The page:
" This building was first constructed in 1420 during the Ming Dynasty. After renovation in 1859, it was linked with Chang Chun Gong (Palace of Eternal Spring) and four courtyards were added. Originally it was named Wei Yang Gong (Endless Palace). It was renamed Qi Xiang Gong (Palace of the Auspicious Sign) by Emperor Jiajing of the Ming Dynasty, as his father Prince Xian was born here. It was named Tai Ji Dian in the late Qing Dynasty.
    In 1596 during the Ming Dynasty, Qian Qing Gong (Palace of Heavenly Purity) and Kun Ning Gong (Hall of Earthly Tranquility) were destroyed by fire. Thereafter, Emperor Shenzong (Zhu Yijun) of the Ming Dynasty lived in Tai Ji Dian for more than 10 years. He was the emperor of either the Ming and Qing Dynasty who lived and handled state affairs in this hall. In the Qing Dynasty it was the residence for imperial concubines. Before Emperor Pu Yi, the last emperor of the Qing Dynasty, left the Imperial Palace, Emperor Tongzhi's Concubine Yu lived here. The words "Tai Ji" come from the Book of Changes and mean universe"

    NEXT: Hall of Mental Cultivation (Yangxin Hall)

    In Chinese: 太极殿 (Tai Ji Dian)

    Related to:
    • Architecture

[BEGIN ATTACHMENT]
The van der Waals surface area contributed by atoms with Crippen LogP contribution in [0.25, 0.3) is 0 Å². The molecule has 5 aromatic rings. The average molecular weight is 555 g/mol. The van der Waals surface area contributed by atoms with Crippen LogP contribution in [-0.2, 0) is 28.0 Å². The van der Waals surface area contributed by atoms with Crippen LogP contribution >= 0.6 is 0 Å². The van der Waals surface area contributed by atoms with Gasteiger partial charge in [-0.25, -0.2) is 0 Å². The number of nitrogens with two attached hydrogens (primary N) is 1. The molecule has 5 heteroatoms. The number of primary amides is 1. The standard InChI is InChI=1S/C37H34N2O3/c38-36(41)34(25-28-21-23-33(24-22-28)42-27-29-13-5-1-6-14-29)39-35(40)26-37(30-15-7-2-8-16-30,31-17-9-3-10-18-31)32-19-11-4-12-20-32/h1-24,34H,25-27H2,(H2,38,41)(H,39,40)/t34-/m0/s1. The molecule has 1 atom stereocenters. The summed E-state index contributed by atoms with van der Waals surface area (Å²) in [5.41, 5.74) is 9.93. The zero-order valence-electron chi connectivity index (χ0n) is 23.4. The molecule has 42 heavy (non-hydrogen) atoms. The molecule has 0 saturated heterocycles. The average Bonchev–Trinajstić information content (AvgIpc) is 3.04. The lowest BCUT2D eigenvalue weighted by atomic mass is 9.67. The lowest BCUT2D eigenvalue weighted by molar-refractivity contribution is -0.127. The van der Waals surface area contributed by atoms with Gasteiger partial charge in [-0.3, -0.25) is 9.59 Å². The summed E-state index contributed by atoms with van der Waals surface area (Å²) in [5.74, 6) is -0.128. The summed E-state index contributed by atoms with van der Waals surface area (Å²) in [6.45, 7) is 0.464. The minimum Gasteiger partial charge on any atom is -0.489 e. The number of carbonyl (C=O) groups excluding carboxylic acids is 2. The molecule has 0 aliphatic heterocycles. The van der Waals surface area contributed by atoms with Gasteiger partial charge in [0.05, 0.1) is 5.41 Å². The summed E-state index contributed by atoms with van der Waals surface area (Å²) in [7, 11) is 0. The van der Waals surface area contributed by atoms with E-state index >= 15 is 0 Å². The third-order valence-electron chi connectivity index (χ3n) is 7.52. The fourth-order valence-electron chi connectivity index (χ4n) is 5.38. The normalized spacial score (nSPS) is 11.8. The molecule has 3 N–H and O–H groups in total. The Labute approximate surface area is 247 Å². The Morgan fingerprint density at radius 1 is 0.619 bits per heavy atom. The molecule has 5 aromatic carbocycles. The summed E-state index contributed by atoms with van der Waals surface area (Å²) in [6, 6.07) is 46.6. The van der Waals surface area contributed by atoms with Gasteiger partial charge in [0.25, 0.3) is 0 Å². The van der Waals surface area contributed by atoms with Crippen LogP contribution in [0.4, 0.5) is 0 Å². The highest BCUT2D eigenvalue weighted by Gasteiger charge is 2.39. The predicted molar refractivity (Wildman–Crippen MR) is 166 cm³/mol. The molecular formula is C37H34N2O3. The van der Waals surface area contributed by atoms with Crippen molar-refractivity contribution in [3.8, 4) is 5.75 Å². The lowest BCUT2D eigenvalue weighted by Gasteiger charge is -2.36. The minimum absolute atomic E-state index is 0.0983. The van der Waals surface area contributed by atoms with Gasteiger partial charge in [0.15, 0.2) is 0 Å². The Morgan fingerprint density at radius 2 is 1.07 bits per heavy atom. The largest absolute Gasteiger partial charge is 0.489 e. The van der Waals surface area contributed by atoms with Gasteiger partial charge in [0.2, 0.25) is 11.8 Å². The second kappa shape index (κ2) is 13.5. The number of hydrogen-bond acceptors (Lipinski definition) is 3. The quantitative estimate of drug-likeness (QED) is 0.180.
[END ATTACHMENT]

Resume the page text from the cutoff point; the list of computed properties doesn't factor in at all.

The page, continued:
• Castles and Palaces
    • Historical Travel

    Was this review helpful?

  • cal6060's Profile Photo

    17) Palace of Blessings to Mother Earth

    by cal6060 Updated Aug 2, 2012
    Palace of Blessings to Mother Earth,Forbidden City
    4 more images

    This imperial palaces were built systematically, but it was still difficult to locate the palace I wanted to visit. They have the same walls around which are red with same heights, and all the gates look very similar. I was using my iphone's compass to direct myself to the right direction, otherwise it is just like a maze. Palace of Blessings to Mother Earth is called " Yi kun Gong" was another residence for the imperial concubines.

    The signboard was written as:

    " Built in 1420 during the Ming Dynasty, it was named Wan An Gong (Palace of Myriad Peace). It was later renamed because of its close proximity to the three palaces of the inner court. "Yi" means "guarding and assisting." It was renovated in 1884 in celebration of Empress Dowager CiXi's 50th birthday and was linked by four courtyards to Chu Xiu Gong (Palace of Gathering Excellence).
    During the Qing Dynasty it was the residence for imperial concubines. When Empress Dowager Cixi lived in Chu Xiu Gong (Palace of Gathering Excellence), the imperial concubines paid their respects by kowtowing to Cu Xi here at important festivals. "

    NEXT: Hall of Great Supremacy (Taiji Hall)

    In Chinese: 翊坤宫 (Yi Kun Gong)

    Related to:
    • Historical Travel
    • Castles and Palaces
    • Architecture

    Was this review helpful?

Instant Answers: Beijing

Get an instant answer from local experts and frequent travelers

70 travelers online now

Comments

View all Beijing hotels